It’s one of the most heart-dropping moments a dog owner can experience: Your dog, for one reason or another, bit someone else. Dealing with these kinds of incidents is no walk in the park, so it’s important to be well-prepared. Furthermore, whether your dog is dealing with aggression, fear, or anxiety, avoiding future dog bites is possible with the right training and discipline.
With that being said, here are some useful tips on handling dog bites:
Dog bites in America
It might come as a surprise that millions (yes, millions) of people are bitten by dogs every single year. It’s not an uncommon occurrence, and many victims can seek legal actions for their injuries. This can be one of the scariest moments for owners after your dog bites someone.
As Dave Abels, a personal injury expert, explains, “While nothing can [undo] the harm caused by these [dog bite incidents], those who are injured do have rights under state and local laws so that they can ensure they are protected. Many victims can bring a personal injury claim in or out of a court of law to provide them with payment for their injuries, whatever they may be.” With that in mind, it’s important to handle any accidents with your beloved dog seriously and quickly. It’s important to cooperate with both the laws and the victim. It’s also crucial to begin taking the right steps to avoid future bite incidents — to keep you, your pup, and others safe.
Always be prepared
No matter how sweet, calm, and friendly your dog may be, they can bite others at any moment if they feel in danger, stressed, or even caught off guard, so it’s important to always keep in mind what to do if your dog does bite someone. Taking the right steps can help minimize the pain and stress of everyone involved. If your dog bites someone, it’s imperative that you:
- Remain calm.
- Remove your dog (if possible) from the situation by crating them or moving them to another room.
- Help the victim by thoroughly cleaning the bite with warm, soapy water.
- Call an ambulance for severe bites.
- Don’t admit fault (what you say can be held against you if legal actions are taken) but be sympathetic and civil with the bite victim.
- Take all bites, no matter how minor, seriously and seek professional medical help ASAP.
- Offer to contact the bite victim’s spouse, family member, or friend.
- Exchange insurance and your contact information with the victim.
- Ask any witnesses for their contact information — even if the bite victim says they won’t take any legal actions.
- Contact your vet and ask for a copy of your dog’s medical records.
- Contact local authorities and provide as many details about the situation as possible.
Of course, that’s a lot of information to remember in the heat of the moment, but it’s important to know and take the correct steps for both the victim and your dog.
Why dogs bite
As mentioned earlier, no matter how friendly your dog is, big or small, there are a lot of situations that can put them under stress and cause them to lash out. For example, undergoing a big move can cause dogs to become aggressive and unlike themselves due to the changing environment.
Particularly, as stressful as moving houses is for you, the same can be said for your dog and other pets. Moreover, one sure way to get off on the wrong foot with your new neighbors is with a nasty dog bite. In situations like these, putting your dog at the top of your priorities can help keep them calm, safe, and prevent those dreaded biting incidents.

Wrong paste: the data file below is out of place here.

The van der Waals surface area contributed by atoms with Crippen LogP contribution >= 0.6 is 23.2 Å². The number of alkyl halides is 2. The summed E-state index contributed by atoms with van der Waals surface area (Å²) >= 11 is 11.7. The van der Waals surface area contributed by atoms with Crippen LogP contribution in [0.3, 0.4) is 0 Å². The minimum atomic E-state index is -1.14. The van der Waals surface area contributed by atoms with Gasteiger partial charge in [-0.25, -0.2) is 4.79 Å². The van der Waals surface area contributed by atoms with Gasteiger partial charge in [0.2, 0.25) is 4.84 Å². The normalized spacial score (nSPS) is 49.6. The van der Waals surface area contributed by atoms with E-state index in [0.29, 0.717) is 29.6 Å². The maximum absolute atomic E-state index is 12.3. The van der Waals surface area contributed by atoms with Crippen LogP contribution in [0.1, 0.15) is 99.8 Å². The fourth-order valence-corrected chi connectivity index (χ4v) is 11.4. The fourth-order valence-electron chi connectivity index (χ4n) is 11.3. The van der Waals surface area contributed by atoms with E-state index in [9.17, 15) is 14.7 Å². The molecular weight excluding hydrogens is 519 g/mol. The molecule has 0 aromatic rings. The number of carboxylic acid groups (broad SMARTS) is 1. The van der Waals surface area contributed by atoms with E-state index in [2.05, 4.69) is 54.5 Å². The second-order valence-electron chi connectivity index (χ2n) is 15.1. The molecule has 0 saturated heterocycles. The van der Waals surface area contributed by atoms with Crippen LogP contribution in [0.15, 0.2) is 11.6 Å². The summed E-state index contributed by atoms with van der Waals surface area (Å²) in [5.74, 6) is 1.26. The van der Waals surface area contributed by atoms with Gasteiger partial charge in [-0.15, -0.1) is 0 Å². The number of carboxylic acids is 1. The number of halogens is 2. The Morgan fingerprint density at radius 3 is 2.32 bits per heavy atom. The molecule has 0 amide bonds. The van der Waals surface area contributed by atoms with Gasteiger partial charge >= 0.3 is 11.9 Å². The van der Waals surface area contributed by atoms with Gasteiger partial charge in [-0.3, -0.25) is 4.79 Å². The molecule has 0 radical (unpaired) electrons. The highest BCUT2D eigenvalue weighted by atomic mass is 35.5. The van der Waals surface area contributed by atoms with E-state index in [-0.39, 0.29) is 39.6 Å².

Safety should always be a number one priority during a move, but it’s also important to ensure you have enough food and water among all the moving boxes. Furthermore, during the actual day of the move, consider keeping your dogs away from the situation as much possible.
As Direct Energy advises, “On the day of the move … ask a friend to watch your pets or place them in a kennel until all your belongings are packed away. Keeping them in the quietest area possible will help reduce stress on the animal. Make sure you check on them regularly, and try to feed or walk them at the time you usually would; having some sense of a routine during all the changes will help a lot.” Keeping your dog from all the action can make the transition easier and prevent them from slipping out the front door and biting an unsuspecting victim.
This is also a generally good rule of thumb to have for a lot of other situations. If you’re hosting a big party, ask a family member to watch your dog for the night if crowds (especially if alcohol is involved) seem to stress them out. You also might consider keeping them crated if children are visiting and you’re not sure how your dog will react. Remember, kids have little to no boundaries when it comes to animals, and all that pulling and tugging can turn a sweet dog into a defensive one.
Sometimes, no matter how hard you try, your dog just needs professional help. Whether you adopt a dog with aggressive tendencies or your puppy has a rather painful way of saying hello to new friends, it’s worth enrolling in professional training. You can always ask your vet for a recommendation if you’re unsure of where to start looking.
Not only can training help reduce your chances of your dog biting someone, but you can feel more confident and comfortable as an owner. Trainers can also equip you with the right kind of knowledge and techniques to diffuse tense situations should they arise. You’re not a failure by any means if your dog needs professional training. In fact, enrolling in training means you take your responsibilities as a dog owner seriously and you want what’s best for Fido. Good luck!
Devin Morrissey prides himself on being a jack of all trades; his career trajectory is more a zigzag than an obvious trend, just the way he likes it. He pops up across the Pacific Northwest, dragging his dog around whenever possible. You can follow him more reliably on Twitter.